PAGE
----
4. As an example of another - and promising - ploy to tackle such challenges has been developed in Africa in a mixed cropping (or intercropping) system known as push-pull, which has been developed at Rothamsted Research with collaborators from the International Centre of Insect Physiology and Ecology (icipe) in Kenya. " It optimizes yields and is already working effectively in over 30,000 smallholder farms," says Toby Bruce. The intercrop, planted with the main crop, releases signals that repel pests out of the main crop (push) but attract the natural enemies of the pests into the crop. A trap crop is planted around the outside, which attracts the pests (pull). This method has collateral benefits as the companion plants (the intercrop) produce animal fodder and improve soil quality.

5. In appraising these systems we must rate their significance to applications in places such as Africa, where communications and transport are limited; moreover, questionable advertising ploys have muddled fundamental matters, although they may have extracted well-meaning donors, too gullible to perceive that the persuasions of a Send a Cow scheme may disguise, in small print, an appeal for pumps, latrines, and safe supplies of water. When the work on Striga was beginning about half-a-century ago Oxfam was being founded and started to campaign, now resorting to some modern technology in the forms of generators of solar power and wireless communications transmitting to farmers weather forecasts and market reports, together with mobile phones, motor-bikes and quad-bikes. The head of a group of nutritionists working in the Gambia moves around his patch by micro-light aircraft.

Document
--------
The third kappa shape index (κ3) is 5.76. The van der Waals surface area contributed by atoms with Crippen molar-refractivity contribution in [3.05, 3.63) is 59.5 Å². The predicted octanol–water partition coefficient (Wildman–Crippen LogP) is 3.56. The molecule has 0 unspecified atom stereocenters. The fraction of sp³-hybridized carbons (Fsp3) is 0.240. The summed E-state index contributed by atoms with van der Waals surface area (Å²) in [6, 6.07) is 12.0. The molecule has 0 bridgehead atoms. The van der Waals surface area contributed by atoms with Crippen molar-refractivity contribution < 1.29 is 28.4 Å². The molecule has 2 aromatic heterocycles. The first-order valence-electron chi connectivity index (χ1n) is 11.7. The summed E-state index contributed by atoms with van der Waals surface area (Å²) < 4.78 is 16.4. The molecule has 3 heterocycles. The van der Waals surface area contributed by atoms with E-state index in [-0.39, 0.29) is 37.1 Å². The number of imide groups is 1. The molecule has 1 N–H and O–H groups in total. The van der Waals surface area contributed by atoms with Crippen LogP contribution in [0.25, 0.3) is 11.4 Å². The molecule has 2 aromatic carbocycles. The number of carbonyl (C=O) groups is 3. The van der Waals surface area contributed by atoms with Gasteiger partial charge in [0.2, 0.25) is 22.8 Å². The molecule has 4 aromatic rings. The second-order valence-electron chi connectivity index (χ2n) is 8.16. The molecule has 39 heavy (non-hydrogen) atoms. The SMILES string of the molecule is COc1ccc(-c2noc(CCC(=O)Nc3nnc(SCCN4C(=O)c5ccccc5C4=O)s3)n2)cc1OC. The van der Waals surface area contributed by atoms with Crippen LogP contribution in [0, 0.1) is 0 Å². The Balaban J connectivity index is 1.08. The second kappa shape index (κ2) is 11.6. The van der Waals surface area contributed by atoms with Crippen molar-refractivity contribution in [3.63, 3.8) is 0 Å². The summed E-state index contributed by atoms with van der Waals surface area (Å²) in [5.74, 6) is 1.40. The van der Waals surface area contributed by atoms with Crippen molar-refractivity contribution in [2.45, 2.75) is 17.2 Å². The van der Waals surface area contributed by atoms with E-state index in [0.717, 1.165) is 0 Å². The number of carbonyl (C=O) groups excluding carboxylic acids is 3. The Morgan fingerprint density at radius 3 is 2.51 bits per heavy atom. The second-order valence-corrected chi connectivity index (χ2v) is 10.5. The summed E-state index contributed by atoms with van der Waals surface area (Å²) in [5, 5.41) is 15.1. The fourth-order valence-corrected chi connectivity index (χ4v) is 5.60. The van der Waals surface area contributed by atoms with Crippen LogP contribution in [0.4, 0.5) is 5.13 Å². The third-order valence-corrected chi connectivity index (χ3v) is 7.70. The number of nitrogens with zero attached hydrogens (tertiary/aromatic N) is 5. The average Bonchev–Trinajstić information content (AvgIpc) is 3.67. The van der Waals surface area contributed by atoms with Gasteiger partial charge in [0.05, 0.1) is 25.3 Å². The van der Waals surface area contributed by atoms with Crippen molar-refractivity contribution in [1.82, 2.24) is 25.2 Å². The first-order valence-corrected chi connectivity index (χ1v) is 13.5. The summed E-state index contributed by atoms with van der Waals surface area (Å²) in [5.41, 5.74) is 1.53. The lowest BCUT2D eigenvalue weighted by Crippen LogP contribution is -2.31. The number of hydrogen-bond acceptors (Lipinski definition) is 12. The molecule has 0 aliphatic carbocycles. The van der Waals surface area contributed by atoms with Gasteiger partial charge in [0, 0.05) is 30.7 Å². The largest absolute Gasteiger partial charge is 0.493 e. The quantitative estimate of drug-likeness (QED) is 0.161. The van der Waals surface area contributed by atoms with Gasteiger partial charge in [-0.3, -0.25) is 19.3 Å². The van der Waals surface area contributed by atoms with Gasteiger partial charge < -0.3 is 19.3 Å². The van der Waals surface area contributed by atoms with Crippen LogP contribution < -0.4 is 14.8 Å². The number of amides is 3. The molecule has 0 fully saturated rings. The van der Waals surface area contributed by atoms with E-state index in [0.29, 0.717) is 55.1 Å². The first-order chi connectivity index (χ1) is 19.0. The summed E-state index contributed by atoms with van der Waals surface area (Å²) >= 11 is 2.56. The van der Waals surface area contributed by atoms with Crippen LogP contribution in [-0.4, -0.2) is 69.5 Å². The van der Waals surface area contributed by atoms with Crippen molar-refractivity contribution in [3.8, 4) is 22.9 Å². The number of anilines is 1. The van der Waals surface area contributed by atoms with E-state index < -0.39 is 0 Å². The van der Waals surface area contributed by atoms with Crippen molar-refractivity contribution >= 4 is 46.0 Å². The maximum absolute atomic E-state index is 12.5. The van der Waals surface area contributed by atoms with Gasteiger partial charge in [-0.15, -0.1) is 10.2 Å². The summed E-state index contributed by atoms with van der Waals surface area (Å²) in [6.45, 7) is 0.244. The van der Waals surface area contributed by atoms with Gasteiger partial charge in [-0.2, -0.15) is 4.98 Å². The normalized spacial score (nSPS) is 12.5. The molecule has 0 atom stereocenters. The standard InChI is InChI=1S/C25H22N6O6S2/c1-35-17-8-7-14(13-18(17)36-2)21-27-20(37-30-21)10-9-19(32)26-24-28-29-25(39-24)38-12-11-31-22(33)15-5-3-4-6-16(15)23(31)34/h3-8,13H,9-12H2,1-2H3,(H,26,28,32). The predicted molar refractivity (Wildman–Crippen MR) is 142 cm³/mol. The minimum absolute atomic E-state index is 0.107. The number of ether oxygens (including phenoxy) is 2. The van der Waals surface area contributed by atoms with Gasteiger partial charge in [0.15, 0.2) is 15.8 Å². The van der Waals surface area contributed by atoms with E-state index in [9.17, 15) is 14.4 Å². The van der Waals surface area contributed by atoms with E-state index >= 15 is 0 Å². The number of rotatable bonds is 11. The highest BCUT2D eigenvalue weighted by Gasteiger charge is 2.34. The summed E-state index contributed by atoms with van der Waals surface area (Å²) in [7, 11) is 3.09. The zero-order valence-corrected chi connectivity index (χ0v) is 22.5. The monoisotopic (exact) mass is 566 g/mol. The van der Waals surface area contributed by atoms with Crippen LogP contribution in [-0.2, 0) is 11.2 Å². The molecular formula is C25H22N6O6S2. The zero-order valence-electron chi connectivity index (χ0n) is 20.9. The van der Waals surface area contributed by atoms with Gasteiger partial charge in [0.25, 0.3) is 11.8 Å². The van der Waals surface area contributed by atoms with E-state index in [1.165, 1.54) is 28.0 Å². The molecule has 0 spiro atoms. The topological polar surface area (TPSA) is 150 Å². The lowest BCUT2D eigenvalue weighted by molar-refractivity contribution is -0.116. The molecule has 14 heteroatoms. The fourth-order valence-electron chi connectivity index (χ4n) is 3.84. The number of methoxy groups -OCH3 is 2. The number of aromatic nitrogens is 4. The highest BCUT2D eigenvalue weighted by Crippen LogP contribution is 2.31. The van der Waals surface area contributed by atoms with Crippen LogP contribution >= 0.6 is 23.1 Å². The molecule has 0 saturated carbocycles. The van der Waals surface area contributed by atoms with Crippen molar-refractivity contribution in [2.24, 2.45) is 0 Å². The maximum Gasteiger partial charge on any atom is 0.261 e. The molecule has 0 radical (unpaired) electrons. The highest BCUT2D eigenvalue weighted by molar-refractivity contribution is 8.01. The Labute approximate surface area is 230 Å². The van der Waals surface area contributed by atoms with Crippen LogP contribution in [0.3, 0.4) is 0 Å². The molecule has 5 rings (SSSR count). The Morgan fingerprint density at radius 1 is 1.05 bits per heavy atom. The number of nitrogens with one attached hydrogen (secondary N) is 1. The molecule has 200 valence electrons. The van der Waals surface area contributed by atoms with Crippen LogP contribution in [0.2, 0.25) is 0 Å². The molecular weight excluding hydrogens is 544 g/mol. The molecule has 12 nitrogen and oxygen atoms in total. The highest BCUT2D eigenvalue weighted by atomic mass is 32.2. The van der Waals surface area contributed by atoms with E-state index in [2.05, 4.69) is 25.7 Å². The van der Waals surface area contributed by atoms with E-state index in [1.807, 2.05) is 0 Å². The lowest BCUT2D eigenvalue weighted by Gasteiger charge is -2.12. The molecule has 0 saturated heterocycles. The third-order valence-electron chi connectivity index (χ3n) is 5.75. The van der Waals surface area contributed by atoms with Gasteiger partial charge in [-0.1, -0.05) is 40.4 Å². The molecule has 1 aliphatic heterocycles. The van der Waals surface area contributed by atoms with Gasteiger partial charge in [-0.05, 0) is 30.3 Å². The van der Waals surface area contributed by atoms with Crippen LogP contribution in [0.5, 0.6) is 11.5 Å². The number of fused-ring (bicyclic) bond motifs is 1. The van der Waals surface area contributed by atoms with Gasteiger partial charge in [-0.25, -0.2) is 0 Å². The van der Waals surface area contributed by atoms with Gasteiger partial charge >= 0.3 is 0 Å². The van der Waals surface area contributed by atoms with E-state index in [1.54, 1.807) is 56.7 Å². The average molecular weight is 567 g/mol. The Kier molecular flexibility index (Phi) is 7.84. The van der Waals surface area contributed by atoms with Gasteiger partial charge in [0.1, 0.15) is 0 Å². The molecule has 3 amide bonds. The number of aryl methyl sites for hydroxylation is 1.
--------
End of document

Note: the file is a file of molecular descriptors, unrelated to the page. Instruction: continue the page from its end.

6. Universities and research on plant breeding institutes are springing up all over Africa, much of this "progress" being stimulated by Chinese investment and migrations of people to townships and slums and westernized diets and follies, with consequent emergence of premature degenerative diseases and continuing threats of pestilences such as HIV, malaria, TB, and a range of tick-borne diseases. Tourism and poaching, as well as civil strife and deforestation, add to the problems required in any measurement as responsible NGOs and charities, eyeing the weather and immediacy of the British harvest while

appraising the longer term challenges of global warming, must include biofuels and solar power in their thoughts for farming. A trustee of VEGA shared a taxi with a farmer from Zambia en route for a big agricultural show near Cambridge Cereals, at which new developments in breads were expected to yield results significant in our long-running Real Bread Campaign, which has extended its interests far beyond the debate over the national loaf - it's become far livelier and competitive.

7. The Zambian farmer has no plans to continue growing tobacco, but may consider growing cash crops such as tea and coffee or cotton (which may be GM), but she has begun successful crops of soya (which may also be GM). The work further north in Kenya on Striga-free cereals is an example where GM might be an acceptable application, altho the work on the push-pull system has introduced another nitrogen-fixing crop, suitable for the African rhizosphere; it's called desmodium. Fair Trade offers attractive value adding, especially if airfields, roads, and railways could be built to export sunshine, vitamins, and micro-nutrients from African horticulture to needy denizens of the high latitudes of northern Europe African farmers hardly claim a need for purchases of anything but seeds to fulful their 5-a-day requirements.

8. The Zambian farmer, long a resident of the country, was fair-skinned, and wore a hat at the cereals event against the sun. Our Trustee wore a hat too, in apt anticipation of rain, which fell as forecast. The debate over melanoma and vitamin D continues.